Energy Savings and Energy Production from Your Roof
The topic of energy is once again in the news all the time these days. I remember first reading about the “Energy Crisis” in my elementary school Weekly Reader, and it’s still relevant many years later. Back then, we turned our heat down to 55 degrees at night in the winter and no higher than 65 degrees during the day. Today that seems pretty drastic, but we “chilled” and lived with it back then.
About 15 years ago, I said, “If you’re in the roofing business, you’re also in the energy business.” And, with energy still such a big topic today, I stand by that statement. As a roofing manufacturer, we consider ourselves to be in the business of helping homeowners save energy, produce energy, or better yet, both!
Saving Energy and Energy Costs
When our company first produced metal shingles in the 1980s, we heard from customers that their energy bills were going down after installing our products. We didn’t know why, so we contracted the Florida Solar Energy Center to research the thermodynamics of metal roofing. Why would a metal roof reduce energy costs for the structure it protects?
After some comparative studies, we found that our products had the impact of R11 insulation in keeping heat out of a structure and reducing the air conditioning load. As we heard from more homeowners, their summer cooling costs dropped by up to 20% after their metal roof installation. Over the years, we have done additional testing to determine exactly why the cooling reductions occur.
Through this research, we’ve determined the cooling load reductions to be the result of:
- The low thermal mass of metals like aluminum and steel. Heat gained from the sun is quickly dissipated when it goes down or behind a cloud or when a gentle breeze blows. Other roofing materials absorb heat all day and then radiate it into the house at night.
- The integral air gap between the metal and the structure with a stamped metal shingle is highly beneficial. This air gap blocks conductive heat transfer from the roof to the attic.
- The reflective pigments used in our paint system block a large percentage of radiant heat transfer.
- The use of natural convective airflow to move heat from the structure to the outside through attic ventilation.
This energy savings, for most homes, reduces the need for summer air conditioning. If the property owners power their home with solar, it reduces the size of the solar array they need. Back to roofing, the roof is usually the ideal location on a property to harness solar power.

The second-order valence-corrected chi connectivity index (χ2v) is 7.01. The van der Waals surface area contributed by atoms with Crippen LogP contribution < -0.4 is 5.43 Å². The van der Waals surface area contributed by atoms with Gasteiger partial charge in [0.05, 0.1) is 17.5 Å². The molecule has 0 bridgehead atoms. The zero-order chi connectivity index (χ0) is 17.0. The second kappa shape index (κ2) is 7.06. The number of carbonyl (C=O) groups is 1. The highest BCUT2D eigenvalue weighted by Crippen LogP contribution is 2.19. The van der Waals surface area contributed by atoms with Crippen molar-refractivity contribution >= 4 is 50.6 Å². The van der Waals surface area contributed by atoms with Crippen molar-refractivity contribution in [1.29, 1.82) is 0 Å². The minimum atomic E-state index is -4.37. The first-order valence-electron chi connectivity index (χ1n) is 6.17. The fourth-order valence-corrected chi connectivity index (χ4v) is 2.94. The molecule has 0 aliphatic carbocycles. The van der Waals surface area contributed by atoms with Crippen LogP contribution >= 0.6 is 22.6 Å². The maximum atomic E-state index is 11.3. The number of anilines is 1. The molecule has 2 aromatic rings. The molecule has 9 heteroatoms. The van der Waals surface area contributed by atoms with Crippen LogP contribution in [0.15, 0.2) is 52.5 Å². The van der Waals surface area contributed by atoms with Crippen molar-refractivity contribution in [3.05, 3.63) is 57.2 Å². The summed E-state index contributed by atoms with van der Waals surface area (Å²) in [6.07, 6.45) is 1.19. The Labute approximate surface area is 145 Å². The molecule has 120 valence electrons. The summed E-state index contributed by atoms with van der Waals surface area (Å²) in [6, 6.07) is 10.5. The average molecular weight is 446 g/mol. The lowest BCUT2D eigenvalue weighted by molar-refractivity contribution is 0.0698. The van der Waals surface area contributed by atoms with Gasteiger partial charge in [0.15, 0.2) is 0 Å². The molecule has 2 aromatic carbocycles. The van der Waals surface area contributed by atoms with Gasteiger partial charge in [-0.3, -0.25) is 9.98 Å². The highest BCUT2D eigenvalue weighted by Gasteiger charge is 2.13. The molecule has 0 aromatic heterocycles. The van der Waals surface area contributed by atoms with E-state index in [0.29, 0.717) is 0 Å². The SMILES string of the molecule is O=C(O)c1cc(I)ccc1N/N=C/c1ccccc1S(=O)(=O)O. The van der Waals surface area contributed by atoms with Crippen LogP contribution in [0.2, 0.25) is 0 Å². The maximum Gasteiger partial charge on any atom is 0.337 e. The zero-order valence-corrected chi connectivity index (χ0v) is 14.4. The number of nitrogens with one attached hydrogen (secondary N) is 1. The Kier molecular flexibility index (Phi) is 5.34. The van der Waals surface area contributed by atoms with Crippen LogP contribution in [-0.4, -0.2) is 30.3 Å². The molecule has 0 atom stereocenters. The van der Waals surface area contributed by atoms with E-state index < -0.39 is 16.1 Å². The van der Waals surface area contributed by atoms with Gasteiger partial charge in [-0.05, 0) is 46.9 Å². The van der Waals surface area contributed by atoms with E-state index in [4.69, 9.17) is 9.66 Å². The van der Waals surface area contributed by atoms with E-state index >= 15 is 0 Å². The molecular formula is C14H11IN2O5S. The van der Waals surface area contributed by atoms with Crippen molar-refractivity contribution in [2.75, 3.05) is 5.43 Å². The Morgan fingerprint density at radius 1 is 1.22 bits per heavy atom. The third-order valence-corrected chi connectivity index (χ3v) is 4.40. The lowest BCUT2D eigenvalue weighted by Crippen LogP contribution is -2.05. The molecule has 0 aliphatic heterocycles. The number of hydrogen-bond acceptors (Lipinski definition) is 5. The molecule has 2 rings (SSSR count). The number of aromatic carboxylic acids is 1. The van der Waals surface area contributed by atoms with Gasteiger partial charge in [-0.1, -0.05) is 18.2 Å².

Getting solar panels up as high as possible helps them avoid shadows that cut energy production. It also keeps them from potential damage and allows them to be angled for maximum sun exposure.
Energy Production from Your Roof
A metal roof provides an excellent base for traditional solar panels. Consider the following:
- Asphalt shingles, the most commonly used roofing material, have an average life expectancy of 17 years. Solar panels are estimated to last for 20 – 25 years or longer. The solar array will outlast the roof it sits on.
- Metal provides a safe, walkable surface for servicing solar panels.
- Metal roofs often have a cooler surface temperature than other roofing materials. This cooler surface can increase the effectiveness and life of solar panels.
- One option for mounting solar panels is clamping them on the ribs of standing seam metal roofs, reducing or even eliminating roof penetrations.
- Solar customers also desire many of the same things that metal roof customers care about – environmental friendliness, added home value, and decreased operating costs.
For property owners thinking about a new roof, considering the impact on energy, is critical. Metal offers benefits both in terms of saving and producing energy. Feel free to contact me if you’d like to discuss the impact on your home.
Todd Miller has spent his entire career in the metal building products manufacturing industry. He is president of Isaiah Industries, an organization recognized as one of the world’s leading metal roofing manufacturers. Todd is currently Vice President of the MRA (Metal Roofing Association) and a Past Chair of MCA (Metal Construction Association). Through his website, he strives to raise the bar on standards and practices to provide property owners with the best possible products for successful roofing projects.
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